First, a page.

4. Keep your info private. Never provide personal information, including credit card numbers, on a page with an address that doesn't begin with "https" (the "s" is for "secure"). Also, make sure there's a tiny closed padlock in the address bar or on the lower right corner of the window. Type nothing personal into pop-ups. Hackers can create pop-ups that appear on legitimate shopping websites but are unrelated to them.
5. Know which emails to ignore. Never respond to emails that ask you to confirm recent transactions or try to steer you off-site (such as away from eBay after your bid does not win). Legitimate shopping sites will send an order confirmation, usually with instructions on how to track the delivery of your purchase, but they will not ask for confirmation. Messages seeking it are really after your personal info.
6. Type website addresses yourself. Don't rely on links in emails and advertisements promising to take you to a retailer's website; they could be cover to download a virus to your computer. When searching for items by keyword, carefully review the spelling and punctuation of website names listed on results pages. Scammers can easily set up a phony site that's just a letter or two different from the one you want.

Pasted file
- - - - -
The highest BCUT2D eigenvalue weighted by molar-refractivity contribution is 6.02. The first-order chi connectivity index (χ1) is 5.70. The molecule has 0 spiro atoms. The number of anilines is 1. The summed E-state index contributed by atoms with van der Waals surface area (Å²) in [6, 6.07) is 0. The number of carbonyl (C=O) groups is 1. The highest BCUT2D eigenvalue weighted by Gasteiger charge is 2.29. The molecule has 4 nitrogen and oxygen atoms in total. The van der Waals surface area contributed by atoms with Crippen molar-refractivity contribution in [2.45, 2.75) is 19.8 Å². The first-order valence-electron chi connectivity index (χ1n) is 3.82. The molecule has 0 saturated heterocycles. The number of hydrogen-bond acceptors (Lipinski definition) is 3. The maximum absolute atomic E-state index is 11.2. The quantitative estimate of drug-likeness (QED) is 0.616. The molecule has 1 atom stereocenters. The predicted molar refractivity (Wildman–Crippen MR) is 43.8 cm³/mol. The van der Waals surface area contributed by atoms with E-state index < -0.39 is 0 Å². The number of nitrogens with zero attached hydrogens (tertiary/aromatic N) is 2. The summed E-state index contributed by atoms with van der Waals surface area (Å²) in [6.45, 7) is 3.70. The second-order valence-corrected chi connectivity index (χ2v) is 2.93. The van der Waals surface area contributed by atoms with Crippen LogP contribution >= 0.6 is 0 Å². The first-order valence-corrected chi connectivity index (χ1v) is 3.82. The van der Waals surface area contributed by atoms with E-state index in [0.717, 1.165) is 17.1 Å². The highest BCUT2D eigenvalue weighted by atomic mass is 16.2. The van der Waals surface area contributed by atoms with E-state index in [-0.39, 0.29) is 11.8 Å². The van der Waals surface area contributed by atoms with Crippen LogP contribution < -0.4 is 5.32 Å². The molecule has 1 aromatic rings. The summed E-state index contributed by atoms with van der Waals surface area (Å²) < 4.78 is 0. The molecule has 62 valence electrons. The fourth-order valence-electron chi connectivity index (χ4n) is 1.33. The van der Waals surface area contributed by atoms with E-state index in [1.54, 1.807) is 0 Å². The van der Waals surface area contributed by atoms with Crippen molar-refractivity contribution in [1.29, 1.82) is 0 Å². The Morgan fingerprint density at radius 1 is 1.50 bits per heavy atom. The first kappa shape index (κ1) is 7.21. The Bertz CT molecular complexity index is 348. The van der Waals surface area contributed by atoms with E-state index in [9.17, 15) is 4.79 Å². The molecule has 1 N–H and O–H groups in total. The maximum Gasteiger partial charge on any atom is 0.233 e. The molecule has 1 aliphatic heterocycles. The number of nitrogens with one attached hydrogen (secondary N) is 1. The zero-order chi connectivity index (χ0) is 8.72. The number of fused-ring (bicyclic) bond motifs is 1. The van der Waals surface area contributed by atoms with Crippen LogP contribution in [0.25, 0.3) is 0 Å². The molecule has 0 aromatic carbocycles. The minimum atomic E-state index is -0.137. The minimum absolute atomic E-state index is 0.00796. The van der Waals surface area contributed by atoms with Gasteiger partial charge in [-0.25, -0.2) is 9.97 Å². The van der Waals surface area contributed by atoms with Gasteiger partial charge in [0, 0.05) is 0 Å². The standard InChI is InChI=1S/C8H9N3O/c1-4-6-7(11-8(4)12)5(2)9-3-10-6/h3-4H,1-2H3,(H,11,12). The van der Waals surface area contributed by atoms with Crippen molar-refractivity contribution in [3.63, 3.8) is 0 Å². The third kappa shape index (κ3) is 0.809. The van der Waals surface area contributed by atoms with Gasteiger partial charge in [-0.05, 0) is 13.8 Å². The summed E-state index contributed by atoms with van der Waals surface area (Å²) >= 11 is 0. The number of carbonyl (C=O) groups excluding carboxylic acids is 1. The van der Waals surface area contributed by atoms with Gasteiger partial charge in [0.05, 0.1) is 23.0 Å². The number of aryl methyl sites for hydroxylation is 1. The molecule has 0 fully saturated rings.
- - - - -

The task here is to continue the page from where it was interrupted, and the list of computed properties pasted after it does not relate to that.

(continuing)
7. Wait for the check to clear. When selling online with payment by check, don't ship the merchandise until your bank reports that "funds have been collected" from the buyer's check. This can take a week or longer. Although your account may show an immediate credit after you deposit the check, what's really happening is that the bank is fronting you the money pending clearance of the check. You will be liable for all money drawn from the deposit should the check prove bogus.
Sid Kirchheimer is the author of Scam-Proof Your Life, published by AARP Books/Sterling.